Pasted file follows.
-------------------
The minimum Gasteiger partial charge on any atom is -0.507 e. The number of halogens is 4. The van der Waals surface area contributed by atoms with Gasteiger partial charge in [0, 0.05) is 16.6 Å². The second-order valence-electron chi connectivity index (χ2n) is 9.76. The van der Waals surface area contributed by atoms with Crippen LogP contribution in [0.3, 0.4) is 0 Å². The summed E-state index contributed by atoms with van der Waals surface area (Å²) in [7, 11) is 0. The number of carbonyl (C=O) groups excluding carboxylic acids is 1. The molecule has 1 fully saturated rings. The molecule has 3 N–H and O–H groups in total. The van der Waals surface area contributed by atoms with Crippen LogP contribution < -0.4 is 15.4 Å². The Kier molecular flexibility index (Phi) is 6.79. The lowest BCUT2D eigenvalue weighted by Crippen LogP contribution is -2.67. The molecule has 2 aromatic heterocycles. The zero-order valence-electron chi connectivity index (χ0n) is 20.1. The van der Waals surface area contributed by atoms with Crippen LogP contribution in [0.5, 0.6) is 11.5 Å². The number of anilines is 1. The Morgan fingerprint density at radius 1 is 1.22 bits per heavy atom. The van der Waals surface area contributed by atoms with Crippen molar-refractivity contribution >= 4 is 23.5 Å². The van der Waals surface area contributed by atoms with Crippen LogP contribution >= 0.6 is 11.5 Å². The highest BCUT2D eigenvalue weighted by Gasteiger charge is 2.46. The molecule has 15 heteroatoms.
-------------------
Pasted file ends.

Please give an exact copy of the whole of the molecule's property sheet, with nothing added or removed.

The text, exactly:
The minimum Gasteiger partial charge on any atom is -0.507 e. The number of halogens is 4. The van der Waals surface area contributed by atoms with Gasteiger partial charge in [0, 0.05) is 16.6 Å². The second-order valence-electron chi connectivity index (χ2n) is 9.76. The van der Waals surface area contributed by atoms with Crippen LogP contribution in [0.3, 0.4) is 0 Å². The summed E-state index contributed by atoms with van der Waals surface area (Å²) in [7, 11) is 0. The number of carbonyl (C=O) groups excluding carboxylic acids is 1. The molecule has 1 fully saturated rings. The molecule has 3 N–H and O–H groups in total. The van der Waals surface area contributed by atoms with Crippen LogP contribution < -0.4 is 15.4 Å². The Kier molecular flexibility index (Phi) is 6.79. The lowest BCUT2D eigenvalue weighted by Crippen LogP contribution is -2.67. The molecule has 2 aromatic heterocycles. The zero-order valence-electron chi connectivity index (χ0n) is 20.1. The van der Waals surface area contributed by atoms with Crippen LogP contribution in [0.5, 0.6) is 11.5 Å². The number of anilines is 1. The Morgan fingerprint density at radius 1 is 1.22 bits per heavy atom. The van der Waals surface area contributed by atoms with Crippen molar-refractivity contribution >= 4 is 23.5 Å². The van der Waals surface area contributed by atoms with Crippen LogP contribution >= 0.6 is 11.5 Å². The highest BCUT2D eigenvalue weighted by Gasteiger charge is 2.46. The molecule has 15 heteroatoms.